[size=3]Your answer to Qu3 is interesting, but can one man being devoted to another here be used to help justify a catholic’s devotion to Mary or a particular saint? I think it can, but probably need to study more and find more scriptures than the example of Simon the Magician.[/size]


Since the person here IS Philip the deacon not the apostle, and since the baptism spoken of in v16 IS the one carried out in v12, questions 4, 5, and 6 still remain to be answered. (Actually if it was Philip the apostle baptising in v12 that would uncover a whole new set of questions!)

Has anyone got any ideas about questions 4-6?

Dear Asteroid,

My goodness, how well you decipher scripture. I’m wondering now why you asked us for help??? I suppose one can strain the gnat but swallow the camel.

Sorry if I came over as arrogant. Lack of sleep may have something to do with it but lack of humility fills the greater part of the cause.

You ask me why I asked the questions. That’s a fair thing to ask me, all things considered.

Qu 1: To be honest I was just checking the conclusion I’d come to. It’s also the view of all the protestant commentaries I have. I only have one Catholic commentary and for devotional use I find it pretty much useless. Since the conclusion was deemed wrong, I saw fit to explain my reasoning fully. Of course, my reasoning may be wrong.

I had read in one commentary that some EC Fathers saw Philip here as the apostle and wanted to check which fathers, and whether they had good reasons for it beyond making an assumption. I still don’t know which fathers came to that conclusion and can’t look it up as I don’t have a scripture searchable copy of the Early Church Fathers volumes on this machine. If anyone could tell me I would be grateful - and if anyone could tell me why they might have concluded this way I would also be grateful.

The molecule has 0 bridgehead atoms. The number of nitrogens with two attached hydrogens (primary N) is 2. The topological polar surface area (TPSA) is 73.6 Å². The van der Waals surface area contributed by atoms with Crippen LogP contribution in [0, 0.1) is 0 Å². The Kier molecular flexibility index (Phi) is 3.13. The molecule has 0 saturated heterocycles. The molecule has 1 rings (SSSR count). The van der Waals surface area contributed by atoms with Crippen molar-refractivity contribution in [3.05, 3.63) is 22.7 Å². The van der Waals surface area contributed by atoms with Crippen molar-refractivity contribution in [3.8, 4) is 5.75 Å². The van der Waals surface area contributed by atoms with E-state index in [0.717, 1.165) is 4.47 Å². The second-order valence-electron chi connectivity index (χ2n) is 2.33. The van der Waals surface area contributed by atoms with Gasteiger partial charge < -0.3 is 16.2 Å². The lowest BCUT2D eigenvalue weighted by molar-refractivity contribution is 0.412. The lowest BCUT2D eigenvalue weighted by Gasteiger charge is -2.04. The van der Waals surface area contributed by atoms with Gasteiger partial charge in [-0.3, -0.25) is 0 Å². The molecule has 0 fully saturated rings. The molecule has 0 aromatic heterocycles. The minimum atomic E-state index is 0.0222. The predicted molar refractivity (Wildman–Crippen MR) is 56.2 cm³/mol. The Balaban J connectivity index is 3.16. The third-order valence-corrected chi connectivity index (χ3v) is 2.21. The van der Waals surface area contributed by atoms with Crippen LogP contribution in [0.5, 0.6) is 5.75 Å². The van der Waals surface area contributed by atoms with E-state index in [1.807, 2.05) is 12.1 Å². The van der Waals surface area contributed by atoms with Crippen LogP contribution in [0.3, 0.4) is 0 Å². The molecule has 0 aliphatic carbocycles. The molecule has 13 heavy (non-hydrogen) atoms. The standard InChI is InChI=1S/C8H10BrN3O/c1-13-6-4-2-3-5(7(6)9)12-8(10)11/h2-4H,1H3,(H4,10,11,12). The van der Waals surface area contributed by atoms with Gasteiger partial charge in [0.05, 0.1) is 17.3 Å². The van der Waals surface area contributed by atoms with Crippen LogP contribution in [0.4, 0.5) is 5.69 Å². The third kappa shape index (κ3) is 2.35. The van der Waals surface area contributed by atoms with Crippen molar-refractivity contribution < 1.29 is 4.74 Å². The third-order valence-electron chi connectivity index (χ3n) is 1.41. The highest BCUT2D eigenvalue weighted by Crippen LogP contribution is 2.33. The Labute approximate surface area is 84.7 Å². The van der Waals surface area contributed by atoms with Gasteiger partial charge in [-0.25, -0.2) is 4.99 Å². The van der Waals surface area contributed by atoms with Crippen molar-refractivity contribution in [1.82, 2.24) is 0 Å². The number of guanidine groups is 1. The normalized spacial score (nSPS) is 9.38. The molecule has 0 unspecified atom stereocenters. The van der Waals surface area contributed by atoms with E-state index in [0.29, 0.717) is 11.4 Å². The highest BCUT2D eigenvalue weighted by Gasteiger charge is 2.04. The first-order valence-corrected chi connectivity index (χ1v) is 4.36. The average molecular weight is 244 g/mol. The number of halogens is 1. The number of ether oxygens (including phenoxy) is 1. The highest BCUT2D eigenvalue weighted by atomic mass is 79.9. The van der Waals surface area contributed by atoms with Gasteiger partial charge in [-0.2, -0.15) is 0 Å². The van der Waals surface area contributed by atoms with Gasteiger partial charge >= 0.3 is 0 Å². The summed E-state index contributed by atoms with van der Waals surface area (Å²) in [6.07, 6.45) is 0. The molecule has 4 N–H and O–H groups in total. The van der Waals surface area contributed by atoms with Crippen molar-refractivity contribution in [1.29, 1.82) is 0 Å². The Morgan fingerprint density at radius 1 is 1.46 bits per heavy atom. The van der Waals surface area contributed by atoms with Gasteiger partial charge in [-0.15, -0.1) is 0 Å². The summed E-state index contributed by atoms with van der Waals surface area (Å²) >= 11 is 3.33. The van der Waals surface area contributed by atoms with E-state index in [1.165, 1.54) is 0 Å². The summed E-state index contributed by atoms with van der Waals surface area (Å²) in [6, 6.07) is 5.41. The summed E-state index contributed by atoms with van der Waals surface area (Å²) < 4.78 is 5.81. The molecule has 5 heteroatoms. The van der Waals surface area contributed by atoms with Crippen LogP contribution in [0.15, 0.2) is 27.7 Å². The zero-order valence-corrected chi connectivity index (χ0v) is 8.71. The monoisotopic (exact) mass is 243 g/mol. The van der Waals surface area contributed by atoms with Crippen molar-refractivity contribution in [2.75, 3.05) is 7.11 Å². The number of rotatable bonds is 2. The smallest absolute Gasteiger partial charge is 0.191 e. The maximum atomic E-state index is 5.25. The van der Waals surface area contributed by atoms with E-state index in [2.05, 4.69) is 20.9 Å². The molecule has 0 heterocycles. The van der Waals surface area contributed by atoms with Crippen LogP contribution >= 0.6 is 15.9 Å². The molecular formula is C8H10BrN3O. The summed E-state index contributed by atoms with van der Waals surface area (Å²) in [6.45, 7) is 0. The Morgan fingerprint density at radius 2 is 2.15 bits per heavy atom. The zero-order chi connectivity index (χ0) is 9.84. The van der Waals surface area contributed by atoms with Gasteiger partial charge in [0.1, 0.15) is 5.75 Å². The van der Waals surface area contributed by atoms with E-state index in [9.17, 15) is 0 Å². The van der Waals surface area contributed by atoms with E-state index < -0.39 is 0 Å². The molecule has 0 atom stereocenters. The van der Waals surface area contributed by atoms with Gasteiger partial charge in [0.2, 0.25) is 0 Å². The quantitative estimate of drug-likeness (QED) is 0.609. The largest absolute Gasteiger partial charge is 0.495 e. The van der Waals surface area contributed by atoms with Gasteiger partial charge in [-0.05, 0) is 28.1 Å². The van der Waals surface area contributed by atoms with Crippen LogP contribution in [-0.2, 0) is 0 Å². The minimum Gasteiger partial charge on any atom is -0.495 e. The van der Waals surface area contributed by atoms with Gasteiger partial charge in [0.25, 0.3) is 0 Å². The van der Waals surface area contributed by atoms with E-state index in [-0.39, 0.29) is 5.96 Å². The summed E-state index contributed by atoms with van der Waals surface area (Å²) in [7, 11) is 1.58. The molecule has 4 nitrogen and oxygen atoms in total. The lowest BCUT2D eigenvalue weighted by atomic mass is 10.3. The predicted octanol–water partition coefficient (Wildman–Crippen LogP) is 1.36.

Qu 2 - I only found an answer to that this morning at Mass. When I posted the question I did not know the answer. Perhaps I should have studied a little more, with help of handy concordance and thematic index before posting.

Qu 3 - that was a serious question and remains so. I feel the answer is yes but I’ve not been catholic long so need clarification and/or further study. I still don’t know if my answer is right.

Qu 4 to 6 - I don’t know the answers at all and need help. Is this all related to the difference between baptism and confirmation? The churches I’ve been in would have taught baptism was just for repentant believers and that confirmation was a nonsensical concept. Catholic sacramental theology is still very new to me and understanding will take time.

Any help in answering questions four to six would be gratefully received. Any clarification on qu3, concerning Biblical devotion to a person compared with Catholic devotions to a person would also be gratefully received.

So, that’s why I asked all those questions. Gnats and camels have nothing to do with it, just a search for answers. I haven’t got the answers as I haven’t got a highly developed catholic sacramental theology yet.